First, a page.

• Exercise Science Major

    Exercise Science (also known as Exercise Physiology) is a popular field within the natural sciences with broad and diverse research questions, academic paths, and career options. For example, understanding the effects of inactivity on the health and wellness in people of all ages is becoming increasingly important, given the impact of inactivity, poor nutrition, and overweight/obesity on chronic disease risk and mortality. In addition, ways to improve athletic performance, optimize training adaptations and recovery from exercise, and reduce injury risk are important areas of human performance research. Exercise Scientists study these questions and apply what they learn to improve health, wellness, athletic performance, injury prevention, and injury recovery. They do so by becoming physical therapists, athletic trainers, exercise physiologists, biomechanists, professors, researchers, rehabilitation specialists, wellness specialists, and other specialties within the field.

    The Exercise Science major is designed to prepare students for pursuing professional studies in Physical Therapy, graduate studies in Exercise Science/Exercise Physiology or Biomechanics, entry into Athletic Training, Cardiac Rehabilitation or related specialized Masters-level programs, or for successful careers in the health and wellness area. The program is in the Biology Department and is solidly based in the natural sciences, thus meeting the prerequisites for most graduate or professional programs. Students interested in pursuing professional programs or graduate school should see the notes section after the course requirements below.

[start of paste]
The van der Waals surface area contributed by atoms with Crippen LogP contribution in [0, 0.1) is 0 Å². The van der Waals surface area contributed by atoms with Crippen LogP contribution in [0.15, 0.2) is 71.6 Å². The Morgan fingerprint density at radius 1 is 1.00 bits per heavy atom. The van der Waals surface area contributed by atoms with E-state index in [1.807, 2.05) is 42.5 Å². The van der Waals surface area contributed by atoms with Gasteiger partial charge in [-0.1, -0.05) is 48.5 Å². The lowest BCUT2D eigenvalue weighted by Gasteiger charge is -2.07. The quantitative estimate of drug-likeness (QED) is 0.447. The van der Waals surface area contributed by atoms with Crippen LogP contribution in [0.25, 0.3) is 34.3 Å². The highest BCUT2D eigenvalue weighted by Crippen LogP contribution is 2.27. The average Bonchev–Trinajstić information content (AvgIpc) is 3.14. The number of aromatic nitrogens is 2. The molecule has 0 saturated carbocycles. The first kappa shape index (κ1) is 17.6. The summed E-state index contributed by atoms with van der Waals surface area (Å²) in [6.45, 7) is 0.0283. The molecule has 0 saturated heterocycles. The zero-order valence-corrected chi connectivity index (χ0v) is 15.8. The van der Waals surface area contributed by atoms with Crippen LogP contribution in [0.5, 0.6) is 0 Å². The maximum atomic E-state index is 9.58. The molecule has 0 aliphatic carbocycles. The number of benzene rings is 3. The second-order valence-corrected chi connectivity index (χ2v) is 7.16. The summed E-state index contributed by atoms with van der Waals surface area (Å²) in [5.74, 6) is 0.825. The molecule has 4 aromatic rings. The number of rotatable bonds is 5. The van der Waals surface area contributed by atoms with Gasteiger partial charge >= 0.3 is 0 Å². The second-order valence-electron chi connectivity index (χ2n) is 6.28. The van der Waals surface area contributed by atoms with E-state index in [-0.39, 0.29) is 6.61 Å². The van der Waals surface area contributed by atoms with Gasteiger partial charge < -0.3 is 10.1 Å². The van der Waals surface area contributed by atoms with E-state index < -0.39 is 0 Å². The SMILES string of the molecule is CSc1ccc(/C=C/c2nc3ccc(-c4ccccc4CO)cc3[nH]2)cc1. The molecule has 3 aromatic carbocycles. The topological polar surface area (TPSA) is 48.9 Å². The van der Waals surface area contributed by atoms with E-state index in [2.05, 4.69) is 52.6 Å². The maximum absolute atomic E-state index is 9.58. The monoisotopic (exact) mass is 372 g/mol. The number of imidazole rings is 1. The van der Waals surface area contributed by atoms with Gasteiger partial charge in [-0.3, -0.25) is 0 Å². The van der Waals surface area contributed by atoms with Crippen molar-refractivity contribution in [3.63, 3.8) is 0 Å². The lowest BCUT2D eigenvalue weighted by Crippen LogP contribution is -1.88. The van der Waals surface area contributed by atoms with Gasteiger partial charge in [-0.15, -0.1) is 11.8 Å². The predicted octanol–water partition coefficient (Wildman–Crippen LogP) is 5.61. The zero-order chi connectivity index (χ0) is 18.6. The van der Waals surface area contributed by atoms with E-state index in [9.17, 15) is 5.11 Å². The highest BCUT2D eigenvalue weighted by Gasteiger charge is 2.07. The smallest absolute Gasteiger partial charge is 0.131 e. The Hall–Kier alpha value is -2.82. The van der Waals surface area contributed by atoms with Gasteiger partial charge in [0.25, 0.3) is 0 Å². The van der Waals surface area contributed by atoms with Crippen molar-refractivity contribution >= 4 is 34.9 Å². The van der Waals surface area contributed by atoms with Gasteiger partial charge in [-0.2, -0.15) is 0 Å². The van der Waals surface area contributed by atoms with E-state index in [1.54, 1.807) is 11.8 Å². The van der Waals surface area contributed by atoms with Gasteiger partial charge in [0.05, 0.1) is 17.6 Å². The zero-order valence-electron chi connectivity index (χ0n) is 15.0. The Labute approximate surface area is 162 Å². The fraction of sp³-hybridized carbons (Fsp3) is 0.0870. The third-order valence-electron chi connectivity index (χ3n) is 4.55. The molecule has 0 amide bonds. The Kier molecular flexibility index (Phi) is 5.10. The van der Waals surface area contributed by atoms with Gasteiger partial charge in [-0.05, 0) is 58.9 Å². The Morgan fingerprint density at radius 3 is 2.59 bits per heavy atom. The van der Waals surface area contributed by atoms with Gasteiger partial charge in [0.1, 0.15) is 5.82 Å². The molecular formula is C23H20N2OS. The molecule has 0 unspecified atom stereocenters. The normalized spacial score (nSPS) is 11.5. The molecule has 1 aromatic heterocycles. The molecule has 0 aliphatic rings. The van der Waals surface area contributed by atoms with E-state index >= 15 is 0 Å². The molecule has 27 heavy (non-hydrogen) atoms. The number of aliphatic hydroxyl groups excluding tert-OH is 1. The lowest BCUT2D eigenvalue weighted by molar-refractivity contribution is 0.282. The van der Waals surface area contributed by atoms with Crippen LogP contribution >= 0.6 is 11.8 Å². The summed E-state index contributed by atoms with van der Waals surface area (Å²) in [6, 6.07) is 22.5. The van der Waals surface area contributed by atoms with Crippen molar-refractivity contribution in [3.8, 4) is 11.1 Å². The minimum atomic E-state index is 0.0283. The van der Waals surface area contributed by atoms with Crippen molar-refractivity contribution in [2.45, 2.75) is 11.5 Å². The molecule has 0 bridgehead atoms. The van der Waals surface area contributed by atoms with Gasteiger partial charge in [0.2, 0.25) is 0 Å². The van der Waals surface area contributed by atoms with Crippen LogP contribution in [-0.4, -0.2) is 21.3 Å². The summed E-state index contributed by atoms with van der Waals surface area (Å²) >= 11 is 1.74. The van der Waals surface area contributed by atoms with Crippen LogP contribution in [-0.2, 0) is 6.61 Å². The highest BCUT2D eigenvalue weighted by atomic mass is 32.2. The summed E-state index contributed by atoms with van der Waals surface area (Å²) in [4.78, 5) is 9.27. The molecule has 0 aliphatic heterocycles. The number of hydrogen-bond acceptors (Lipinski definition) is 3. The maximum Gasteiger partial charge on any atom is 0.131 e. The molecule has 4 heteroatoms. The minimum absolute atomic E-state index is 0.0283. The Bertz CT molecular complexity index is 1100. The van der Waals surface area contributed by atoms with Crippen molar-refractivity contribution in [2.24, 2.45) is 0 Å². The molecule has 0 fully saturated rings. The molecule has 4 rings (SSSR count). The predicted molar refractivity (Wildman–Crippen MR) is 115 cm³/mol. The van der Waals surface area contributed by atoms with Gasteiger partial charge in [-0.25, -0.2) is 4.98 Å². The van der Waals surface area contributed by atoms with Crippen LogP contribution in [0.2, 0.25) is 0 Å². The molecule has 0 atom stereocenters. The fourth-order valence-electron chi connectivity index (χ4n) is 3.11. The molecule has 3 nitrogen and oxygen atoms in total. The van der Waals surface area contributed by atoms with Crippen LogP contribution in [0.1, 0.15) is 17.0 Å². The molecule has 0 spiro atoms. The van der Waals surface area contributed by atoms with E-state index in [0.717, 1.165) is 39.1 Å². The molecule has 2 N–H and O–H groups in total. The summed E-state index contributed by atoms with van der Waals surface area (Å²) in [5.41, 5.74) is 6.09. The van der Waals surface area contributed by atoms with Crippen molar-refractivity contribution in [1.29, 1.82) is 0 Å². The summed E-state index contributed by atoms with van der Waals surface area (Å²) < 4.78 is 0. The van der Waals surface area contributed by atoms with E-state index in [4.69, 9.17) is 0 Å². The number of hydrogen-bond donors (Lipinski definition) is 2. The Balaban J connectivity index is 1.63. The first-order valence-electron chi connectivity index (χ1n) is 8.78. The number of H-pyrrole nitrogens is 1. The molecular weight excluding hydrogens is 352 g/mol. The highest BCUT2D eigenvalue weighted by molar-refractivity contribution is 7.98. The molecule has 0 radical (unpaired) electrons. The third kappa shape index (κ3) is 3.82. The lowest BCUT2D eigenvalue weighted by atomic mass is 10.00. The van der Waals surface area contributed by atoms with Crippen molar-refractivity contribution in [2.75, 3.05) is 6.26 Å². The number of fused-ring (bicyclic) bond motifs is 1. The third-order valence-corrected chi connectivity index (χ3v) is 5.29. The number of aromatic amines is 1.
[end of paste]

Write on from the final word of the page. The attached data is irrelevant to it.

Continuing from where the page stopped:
Contact: Lisa Ferguson-Stegall, PhD


    Major Requirements

    Biology - Two 4-credit courses:

    Anatomy and Physiology - Two 4-credit courses:

    Exercise Physiology - One 4 credit course:

    Chemistry - One to two 4-credit courses:

    • or

    Physics - Two 4-credit courses:

    • or

    Statistics - One 4-credit course:

    Internship/Research - One course (credits vary):

    • EXSC 3990: Internship or
    • EXSC 4010: Collaborative Research or
    • EXSC 5010: Departmental Honors

    Senior Seminar - One 4-credit course:

    • (taken during senior year)

    Electives - Four 4-credit courses:

    Choose four courses from the following:

    • EXSC 3980 - Special Topics: Nutrition for Health, Wellness, and Performance
    • EXSC 3980 - Special Topics: Motor Control and Learning
    • ESXC 3980 - Special Topics: Applied Biomechanics and Kinesiology
    • INDI 2220: Scientific/Medical Terminology (online through St. Kates)


    For students interested in Pre-Physical Therapy & other professional programs such as Cardiac Rehab, Occupational Therapy, Athletic Training, etc.:

    The course requirements for the major are designed to meet the basic requirements for admission to PT and other professional programs. However, it is crucial that you consult specific programs of interest to verify their specific requirements. Additional requirements can be fulfilled through non-major elective courses. Pre-PT students are strongly encouraged to take Calculus I and Medical Terminology, as these are required for many programs. Pre- PT majors are strongly encouraged to take General Psychology (PSY 1330), Abnormal Psychology (PSY 1480), and Lifespan Development (PSY 1440). Most programs require some combination of these courses. Check your specific program for details.

    Pre-PT Internship requirements: Most programs require a minimum of 100 hrs of observation and experience in a variety of physical therapy settings. Therefore, an internship experience is essential.

    For students interested in pursuing graduate school (Masters or PhD):

    It is a good idea to check your programs of interest to be sure that you are satisfying all their requirements for admission. The course requirements for the major are designed to meet the basic requirements for admission, but each program often has a prerequisite that may be different from the others. Also, research experience is usually a requirement.